I am a statistical and population geneticist interested in understanding the relationship between DNA sequence variation and complex human diseases or traits. To build this understanding, my lab constructs statistical and computational methods grounded in principles of population biology, applying them to genetic data collected across whole genomes. A central objective of my lab is to uncover how genetic variation contributes to the diverse set of traits evolved over recent human history and to the range of diseases we find today. My research has answered population genetic questions about recent demographic and selective events in human populations, and more recently I have focused on mapping risk alleles for common diseases, particularly type-2 diabetes and heart attack. I have also contributed to novel statistical approaches for population genetic inference, disease mapping studies, causal inference studies via Mendelian Randomization, as well as leading the development of next generation sequencing and genotypic assay technologies designed to improve characterization of genetic variation in the human genome.
Advised by Drs. Jonathan Pritchard (now at Stanford) and Nancy Cox (now at Vanderbilt), in 2006 I received my Ph.D. in Human Genetics at the University of Chicago. As a post-doctoral research fellow from 2006-2009, I worked with Drs. David Altshuler (now at Vertex Pharmaceuticals) and Mark Daly at the Center of Human Genetics Research at Massachusetts General Hospital. From 2009 until September of 2011, I remained at the Broad Institute of Harvard and MIT as a Research Scientist. In September of 2011, I joined the faculty ranks of the Departments of Systems Pharmacology and Translational Therapeutics and Genetics at the University of Pennsylvania Perelman School of Medicine as an Assistant Professor, becoming an Associate Professor (with tenure) in 2017. I am a member of the Institute for Translational Medicine and Therapeutics and the Institute for Biomedical Informatics. I also serve as chair of the Genomic and Computational Biology (GCB) Graduate group here at Penn.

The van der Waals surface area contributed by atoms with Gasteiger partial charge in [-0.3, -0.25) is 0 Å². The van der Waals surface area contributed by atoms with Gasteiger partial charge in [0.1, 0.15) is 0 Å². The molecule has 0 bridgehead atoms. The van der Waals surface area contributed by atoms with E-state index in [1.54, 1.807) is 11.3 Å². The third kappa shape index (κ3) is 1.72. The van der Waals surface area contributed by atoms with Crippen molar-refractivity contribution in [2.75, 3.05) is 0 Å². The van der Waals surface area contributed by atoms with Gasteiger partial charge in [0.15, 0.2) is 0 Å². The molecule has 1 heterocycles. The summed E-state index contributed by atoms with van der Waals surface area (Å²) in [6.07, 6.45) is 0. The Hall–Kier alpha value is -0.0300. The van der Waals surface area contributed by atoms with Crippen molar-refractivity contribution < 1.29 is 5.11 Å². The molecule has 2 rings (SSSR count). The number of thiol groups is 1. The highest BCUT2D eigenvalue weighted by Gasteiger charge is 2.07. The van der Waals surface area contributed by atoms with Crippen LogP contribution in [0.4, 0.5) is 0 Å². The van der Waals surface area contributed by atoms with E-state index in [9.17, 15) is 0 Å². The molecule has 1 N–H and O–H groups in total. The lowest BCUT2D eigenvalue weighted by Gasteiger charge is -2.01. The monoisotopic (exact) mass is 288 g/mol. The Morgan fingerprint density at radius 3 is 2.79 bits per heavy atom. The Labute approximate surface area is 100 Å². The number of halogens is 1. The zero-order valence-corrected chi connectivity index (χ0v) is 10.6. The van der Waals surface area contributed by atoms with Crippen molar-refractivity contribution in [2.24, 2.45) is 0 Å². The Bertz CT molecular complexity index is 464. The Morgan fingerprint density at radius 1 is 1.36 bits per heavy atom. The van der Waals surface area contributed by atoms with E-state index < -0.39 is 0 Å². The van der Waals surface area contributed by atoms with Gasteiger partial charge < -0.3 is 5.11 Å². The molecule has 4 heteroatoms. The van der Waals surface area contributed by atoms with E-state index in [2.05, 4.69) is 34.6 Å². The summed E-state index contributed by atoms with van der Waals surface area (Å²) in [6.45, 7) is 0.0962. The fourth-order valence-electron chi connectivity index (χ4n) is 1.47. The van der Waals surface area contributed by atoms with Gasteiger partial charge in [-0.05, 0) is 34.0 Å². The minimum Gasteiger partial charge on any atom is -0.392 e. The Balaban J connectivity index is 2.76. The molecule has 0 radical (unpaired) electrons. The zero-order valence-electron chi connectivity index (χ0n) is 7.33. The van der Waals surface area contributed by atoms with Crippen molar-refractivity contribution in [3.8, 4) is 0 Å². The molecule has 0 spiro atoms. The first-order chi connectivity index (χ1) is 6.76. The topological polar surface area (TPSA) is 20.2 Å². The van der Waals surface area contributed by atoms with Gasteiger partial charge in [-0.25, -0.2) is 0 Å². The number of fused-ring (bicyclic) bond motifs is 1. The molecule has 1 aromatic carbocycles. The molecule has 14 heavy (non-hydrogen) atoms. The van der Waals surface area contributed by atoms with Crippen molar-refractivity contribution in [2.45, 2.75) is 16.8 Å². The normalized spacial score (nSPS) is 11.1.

See Ben Voight's papers on the Research page